CURRENT AFFAIRS - THE TEN BULLET CORNER (for DSSC- Sep 16)
My interaction with young aspirants for DSSC Entrance Test in April 2016 at Shillong was very rewarding and interesting. It was a pleasure interacting with 200+ officers and discussing current affairs and some other subjects during my short visit. Many officers have kept in touch with me ever since and I feel inspired. In response to numerous messages and mails for guidance, I devised this method to post the ‘Ten Bullet Corner’ online in our new Blog…. A pleasant way to start the new initiative, even though it isn’t really a blog! It’s just a mere guide, a promise kept, and I sincerely hope the young officers benefit from the content put together by our editorial team.
Do look out for some meaningful issues and discussions on this blog in the days to come – Editor.
- Syrian Conflict
- Turkey Coup
- Thailand Referendum
- South China Sea Arbitration
- Baluchistan Issue
- Rio Olympics
- India’s NSG Bid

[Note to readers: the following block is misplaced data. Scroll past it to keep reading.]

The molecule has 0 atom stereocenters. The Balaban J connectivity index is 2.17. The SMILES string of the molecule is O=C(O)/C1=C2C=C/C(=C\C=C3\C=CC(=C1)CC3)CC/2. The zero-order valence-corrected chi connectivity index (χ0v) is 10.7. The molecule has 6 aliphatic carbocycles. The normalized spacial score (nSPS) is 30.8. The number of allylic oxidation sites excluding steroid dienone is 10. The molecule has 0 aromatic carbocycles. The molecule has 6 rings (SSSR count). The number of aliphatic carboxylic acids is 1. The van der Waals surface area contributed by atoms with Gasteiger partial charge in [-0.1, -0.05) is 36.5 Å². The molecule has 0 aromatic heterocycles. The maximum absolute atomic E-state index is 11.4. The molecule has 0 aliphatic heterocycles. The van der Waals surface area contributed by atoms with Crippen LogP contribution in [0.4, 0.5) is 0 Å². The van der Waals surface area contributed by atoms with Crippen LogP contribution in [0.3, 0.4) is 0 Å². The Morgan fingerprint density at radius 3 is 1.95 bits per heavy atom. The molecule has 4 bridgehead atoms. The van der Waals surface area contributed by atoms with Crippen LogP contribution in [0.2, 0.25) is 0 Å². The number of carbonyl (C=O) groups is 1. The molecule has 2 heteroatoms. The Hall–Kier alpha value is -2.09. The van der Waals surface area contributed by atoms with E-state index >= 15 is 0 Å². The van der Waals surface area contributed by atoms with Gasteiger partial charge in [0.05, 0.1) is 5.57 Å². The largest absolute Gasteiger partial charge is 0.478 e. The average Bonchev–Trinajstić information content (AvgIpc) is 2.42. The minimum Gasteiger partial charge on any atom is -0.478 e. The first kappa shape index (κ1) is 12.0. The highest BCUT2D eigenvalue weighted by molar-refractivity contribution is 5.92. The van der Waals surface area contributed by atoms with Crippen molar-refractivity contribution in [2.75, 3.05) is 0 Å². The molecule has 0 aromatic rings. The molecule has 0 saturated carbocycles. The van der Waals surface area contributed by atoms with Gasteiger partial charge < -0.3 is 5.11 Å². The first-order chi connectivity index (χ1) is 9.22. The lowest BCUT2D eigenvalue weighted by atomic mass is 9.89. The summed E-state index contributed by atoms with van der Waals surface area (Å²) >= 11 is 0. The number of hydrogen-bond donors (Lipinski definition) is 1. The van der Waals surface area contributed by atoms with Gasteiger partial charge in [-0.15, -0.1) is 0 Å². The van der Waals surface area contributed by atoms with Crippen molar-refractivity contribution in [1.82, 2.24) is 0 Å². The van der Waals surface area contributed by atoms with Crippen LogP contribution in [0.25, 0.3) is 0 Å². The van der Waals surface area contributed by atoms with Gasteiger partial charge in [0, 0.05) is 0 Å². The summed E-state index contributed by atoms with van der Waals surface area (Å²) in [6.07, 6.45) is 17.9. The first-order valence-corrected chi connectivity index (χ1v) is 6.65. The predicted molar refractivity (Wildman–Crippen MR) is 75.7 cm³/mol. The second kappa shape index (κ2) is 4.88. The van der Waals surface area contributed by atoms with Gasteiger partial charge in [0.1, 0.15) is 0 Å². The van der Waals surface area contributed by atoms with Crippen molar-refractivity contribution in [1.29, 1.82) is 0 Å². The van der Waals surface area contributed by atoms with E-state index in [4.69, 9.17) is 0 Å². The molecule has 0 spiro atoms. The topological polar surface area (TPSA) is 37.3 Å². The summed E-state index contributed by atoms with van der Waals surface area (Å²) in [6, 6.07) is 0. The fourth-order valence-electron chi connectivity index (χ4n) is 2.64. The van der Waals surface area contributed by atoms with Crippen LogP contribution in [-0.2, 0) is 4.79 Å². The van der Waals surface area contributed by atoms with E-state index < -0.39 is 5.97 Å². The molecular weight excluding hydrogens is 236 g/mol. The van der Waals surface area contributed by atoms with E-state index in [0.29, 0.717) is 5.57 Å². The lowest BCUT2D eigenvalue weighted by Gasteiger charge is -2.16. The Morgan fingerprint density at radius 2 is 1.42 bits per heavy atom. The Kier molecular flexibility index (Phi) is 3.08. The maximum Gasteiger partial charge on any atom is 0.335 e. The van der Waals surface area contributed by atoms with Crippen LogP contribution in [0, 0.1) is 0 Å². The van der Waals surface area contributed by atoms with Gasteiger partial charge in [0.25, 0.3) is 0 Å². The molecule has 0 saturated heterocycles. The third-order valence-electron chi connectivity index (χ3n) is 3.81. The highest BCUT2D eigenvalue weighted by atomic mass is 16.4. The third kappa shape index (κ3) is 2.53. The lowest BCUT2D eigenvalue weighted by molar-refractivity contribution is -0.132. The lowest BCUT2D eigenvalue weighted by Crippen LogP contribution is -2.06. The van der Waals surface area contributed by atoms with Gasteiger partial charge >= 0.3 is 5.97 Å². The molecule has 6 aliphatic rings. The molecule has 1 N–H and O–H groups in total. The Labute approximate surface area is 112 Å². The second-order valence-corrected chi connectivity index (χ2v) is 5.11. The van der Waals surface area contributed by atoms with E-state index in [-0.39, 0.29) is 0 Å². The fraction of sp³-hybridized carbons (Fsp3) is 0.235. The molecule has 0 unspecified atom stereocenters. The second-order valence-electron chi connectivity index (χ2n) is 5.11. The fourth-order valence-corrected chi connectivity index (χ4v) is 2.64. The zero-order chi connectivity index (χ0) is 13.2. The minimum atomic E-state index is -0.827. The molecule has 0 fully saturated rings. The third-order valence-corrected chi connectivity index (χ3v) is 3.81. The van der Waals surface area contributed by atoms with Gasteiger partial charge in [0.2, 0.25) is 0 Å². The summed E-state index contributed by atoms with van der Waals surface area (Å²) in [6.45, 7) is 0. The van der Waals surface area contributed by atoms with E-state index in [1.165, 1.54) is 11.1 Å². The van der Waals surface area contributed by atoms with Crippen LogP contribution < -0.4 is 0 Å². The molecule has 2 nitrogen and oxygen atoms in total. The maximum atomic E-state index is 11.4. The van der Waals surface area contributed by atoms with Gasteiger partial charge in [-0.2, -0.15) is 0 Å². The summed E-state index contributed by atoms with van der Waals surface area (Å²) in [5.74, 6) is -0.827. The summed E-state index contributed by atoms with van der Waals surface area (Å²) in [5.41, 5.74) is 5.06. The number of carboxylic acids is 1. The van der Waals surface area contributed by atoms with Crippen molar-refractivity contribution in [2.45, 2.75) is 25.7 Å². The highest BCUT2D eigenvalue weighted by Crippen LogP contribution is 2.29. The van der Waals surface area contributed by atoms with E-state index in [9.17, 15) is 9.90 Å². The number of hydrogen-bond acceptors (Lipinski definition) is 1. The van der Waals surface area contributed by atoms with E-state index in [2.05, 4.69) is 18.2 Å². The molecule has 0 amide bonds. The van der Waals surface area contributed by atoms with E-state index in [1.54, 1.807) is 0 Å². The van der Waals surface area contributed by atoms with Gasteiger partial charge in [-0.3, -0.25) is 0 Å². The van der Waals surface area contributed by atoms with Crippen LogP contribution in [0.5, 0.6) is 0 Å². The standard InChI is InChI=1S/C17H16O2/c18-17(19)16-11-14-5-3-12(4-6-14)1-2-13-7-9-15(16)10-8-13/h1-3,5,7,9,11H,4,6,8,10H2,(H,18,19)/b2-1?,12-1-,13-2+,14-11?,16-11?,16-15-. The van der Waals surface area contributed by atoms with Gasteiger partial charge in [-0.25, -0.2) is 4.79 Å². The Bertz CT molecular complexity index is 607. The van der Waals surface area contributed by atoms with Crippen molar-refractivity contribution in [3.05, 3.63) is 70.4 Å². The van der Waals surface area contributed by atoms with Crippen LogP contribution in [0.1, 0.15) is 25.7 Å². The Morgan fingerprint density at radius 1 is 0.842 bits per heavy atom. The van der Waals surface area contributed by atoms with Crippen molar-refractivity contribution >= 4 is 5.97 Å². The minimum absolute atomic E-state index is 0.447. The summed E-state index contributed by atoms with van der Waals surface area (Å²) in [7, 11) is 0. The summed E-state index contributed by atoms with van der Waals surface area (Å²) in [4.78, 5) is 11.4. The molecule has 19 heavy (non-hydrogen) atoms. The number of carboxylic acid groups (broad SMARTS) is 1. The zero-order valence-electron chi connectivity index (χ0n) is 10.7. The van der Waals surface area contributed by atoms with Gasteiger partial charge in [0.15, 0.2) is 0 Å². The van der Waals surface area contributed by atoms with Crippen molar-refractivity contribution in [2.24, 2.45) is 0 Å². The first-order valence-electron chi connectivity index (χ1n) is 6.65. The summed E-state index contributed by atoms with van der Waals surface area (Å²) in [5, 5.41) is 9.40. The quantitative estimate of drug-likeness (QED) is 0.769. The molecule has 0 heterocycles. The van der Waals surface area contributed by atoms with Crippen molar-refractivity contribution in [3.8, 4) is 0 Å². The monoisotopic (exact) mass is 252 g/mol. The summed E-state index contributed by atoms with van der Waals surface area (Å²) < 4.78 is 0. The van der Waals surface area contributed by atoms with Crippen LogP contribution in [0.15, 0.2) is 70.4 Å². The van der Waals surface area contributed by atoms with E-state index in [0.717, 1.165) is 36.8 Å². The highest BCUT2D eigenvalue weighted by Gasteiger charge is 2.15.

- GST Bill
- Kudankulam Nuclear Power Plant
- Raghuram Rajan
- NJAC and the Collegium
- Liberalised FDI Norms
NOTE :- The Bangladesh terror Attack, CPEC and detailed background of the South China Sea issue are covered in the Jul- Aug 2016 issue. Available on this website.
- Pro-democracy protests erupted in March 2011 in the southern city of Deraa after security forces opened fire on demonstrators and these escalated to full scale war.
- The conflict has become a sectarian one between the country's Sunni majority and the president's Shia Alawite sect.
- Islamic State (IS) has taken advantage of the situation to expand its footprint and committed many crimes.
- 4.5 million people have fled Syria since the start of the conflict, most of them women and children and 6.5 million people are internally displaced in Syria.
- Syria’s neighbours are facing the largest refugee exodus in recent history on account of this war.
- Around 10% refugees are heading for Europe causing disputes in European nations on who should take how many.
- A quarter of a million Syrians have been killed.
- Iran and Russia support the Alawite-led government of President Assad.
- The Sunni-dominated opposition has varying degrees of support from Turkey, Saudi Arabia, Qatar and Jordan, US, UK and France.
- Opposition groups involved in the conflict are deeply divided, with rival alliances battling for supremacy.
- On 15 July 2016, there was an attempted coup in Turkey. The attempt was carried out by a group within the Armed Forces that called themselves the Peace at Home Council.
- They were defeated by forces loyal to the state and the coup failed.